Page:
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Admiral David D. Porter, The Naval History of the Civil War. 158 0 Browse Search
Harper's Encyclopedia of United States History (ed. Benson Lossing) 105 3 Browse Search
James Russell Soley, Professor U. S. Navy, Confederate Military History, a library of Confederate States Military History: Volume 7.1, The blockade and the cruisers (ed. Clement Anselm Evans) 76 0 Browse Search
Robert Underwood Johnson, Clarence Clough Buell, Battles and Leaders of the Civil War: The Opening Battles. Volume 1. 68 0 Browse Search
James Barnes, author of David G. Farragut, Naval Actions of 1812, Yank ee Ships and Yankee Sailors, Commodore Bainbridge , The Blockaders, and other naval and historical works, The Photographic History of The Civil War: in ten volumes, Thousands of Scenes Photographed 1861-65, with Text by many Special Authorities, Volume 6: The Navy. (ed. Francis Trevelyan Miller) 62 4 Browse Search
Benson J. Lossing, Pictorial Field Book of the Civil War. Volume 2. 58 0 Browse Search
Southern Historical Society Papers, Volume 11. (ed. Reverend J. William Jones) 48 0 Browse Search
Rebellion Record: a Diary of American Events: Documents and Narratives, Volume 4. (ed. Frank Moore) 40 2 Browse Search
Rebellion Record: a Diary of American Events: Documents and Narratives, Volume 3. (ed. Frank Moore) 40 2 Browse Search
Southern Historical Society Papers, Volume 13. (ed. Reverend J. William Jones) 36 0 Browse Search
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Browsing named entities in General Horace Porter, Campaigning with Grant. You can also browse the collection for Hampton Roads (Virginia, United States) or search for Hampton Roads (Virginia, United States) in all documents.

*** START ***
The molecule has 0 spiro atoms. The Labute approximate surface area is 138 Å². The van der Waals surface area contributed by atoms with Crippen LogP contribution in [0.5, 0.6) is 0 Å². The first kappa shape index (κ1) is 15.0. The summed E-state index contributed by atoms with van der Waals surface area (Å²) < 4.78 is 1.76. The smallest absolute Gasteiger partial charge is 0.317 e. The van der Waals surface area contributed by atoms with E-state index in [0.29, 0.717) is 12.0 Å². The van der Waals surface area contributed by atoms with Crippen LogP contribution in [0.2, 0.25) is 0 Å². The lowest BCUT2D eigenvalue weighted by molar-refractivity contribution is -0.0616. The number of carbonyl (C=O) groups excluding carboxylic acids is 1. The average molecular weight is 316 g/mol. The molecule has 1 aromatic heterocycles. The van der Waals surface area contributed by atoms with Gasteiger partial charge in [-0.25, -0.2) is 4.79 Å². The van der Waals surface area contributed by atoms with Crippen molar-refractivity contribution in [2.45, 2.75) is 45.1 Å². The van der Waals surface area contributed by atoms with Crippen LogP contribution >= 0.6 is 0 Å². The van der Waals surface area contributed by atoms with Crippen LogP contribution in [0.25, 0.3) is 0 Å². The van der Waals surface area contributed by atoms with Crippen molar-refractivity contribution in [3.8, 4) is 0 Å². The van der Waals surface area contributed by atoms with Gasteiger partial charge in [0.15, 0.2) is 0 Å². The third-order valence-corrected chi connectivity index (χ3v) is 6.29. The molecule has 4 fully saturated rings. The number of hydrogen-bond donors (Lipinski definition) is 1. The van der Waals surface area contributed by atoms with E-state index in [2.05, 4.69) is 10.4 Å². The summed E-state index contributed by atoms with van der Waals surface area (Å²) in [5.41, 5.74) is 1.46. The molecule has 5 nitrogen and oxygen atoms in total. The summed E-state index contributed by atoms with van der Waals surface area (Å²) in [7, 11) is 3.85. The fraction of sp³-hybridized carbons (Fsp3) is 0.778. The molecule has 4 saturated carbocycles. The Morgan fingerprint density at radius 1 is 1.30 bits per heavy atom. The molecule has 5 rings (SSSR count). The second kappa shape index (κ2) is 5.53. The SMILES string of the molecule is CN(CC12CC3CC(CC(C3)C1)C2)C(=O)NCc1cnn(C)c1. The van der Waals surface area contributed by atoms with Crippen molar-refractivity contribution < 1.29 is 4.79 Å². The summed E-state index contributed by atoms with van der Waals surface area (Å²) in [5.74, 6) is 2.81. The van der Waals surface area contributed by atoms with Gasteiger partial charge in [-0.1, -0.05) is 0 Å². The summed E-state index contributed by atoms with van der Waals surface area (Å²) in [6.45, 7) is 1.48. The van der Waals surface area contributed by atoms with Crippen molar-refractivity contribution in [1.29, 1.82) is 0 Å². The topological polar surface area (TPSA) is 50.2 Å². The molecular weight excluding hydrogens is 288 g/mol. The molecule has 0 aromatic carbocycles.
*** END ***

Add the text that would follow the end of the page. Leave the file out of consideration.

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General Horace Porter, Campaigning with Grant, Chapter 15 (search)
then discovered that he had made out his requisition on a corps blank. A hospital had been established at City Point large enough to accommodate 6000 patients, and served a very useful purpose. The general manifested a deep interest in this hospital, frequently visited it, and constantly received verbal reports from the surgeons in charge as to the care and comfort of the wounded. A telegraph-line had been established on the south side of the James which connected by cable across Hampton Roads with Fort Monroe. From that place there was direct telegraphic communication with Washington. This line was occasionally broken, but by dint of great effort it was generally well maintained and made to perform excellent service. The general headquarters had become an intensely interesting spot. Direct communication was kept open as far as possible with the various armies throughout the country, all of which the general-in-chief was directing, and information of an exciting nature
General Horace Porter, Campaigning with Grant, Chapter 24 (search)
ut three sizes too large for him, with a collar so high that it threatened to lift his hat off every time he leaned his head back. This coat, together with his complexion, which was as yellow as a ripe ear of corn, gave rise to a characterization of the costume by Mr. Lincoln which was very amusing. The next time he saw General Grant at City Point, after the Peace conference, he said to him, in speaking on the subject, Did you see Stephens's greatcoat Oh, yes, answered the general. Well, continued Mr. Lincoln, soon after we assembled on the steamer at Hampton Roads, the cabin began to get pretty warm, and Stephens stood up and pulled off his big coat. He peeled it off just about as you would husk an ear of corn. I could n't help thinking, as I looked first at the coat and then at the man, Well, that's the biggest shuck and the littlest nubbin I ever did see. This story became one of the general's favorite anecdotes, and he often related it in after years with the greatest zest.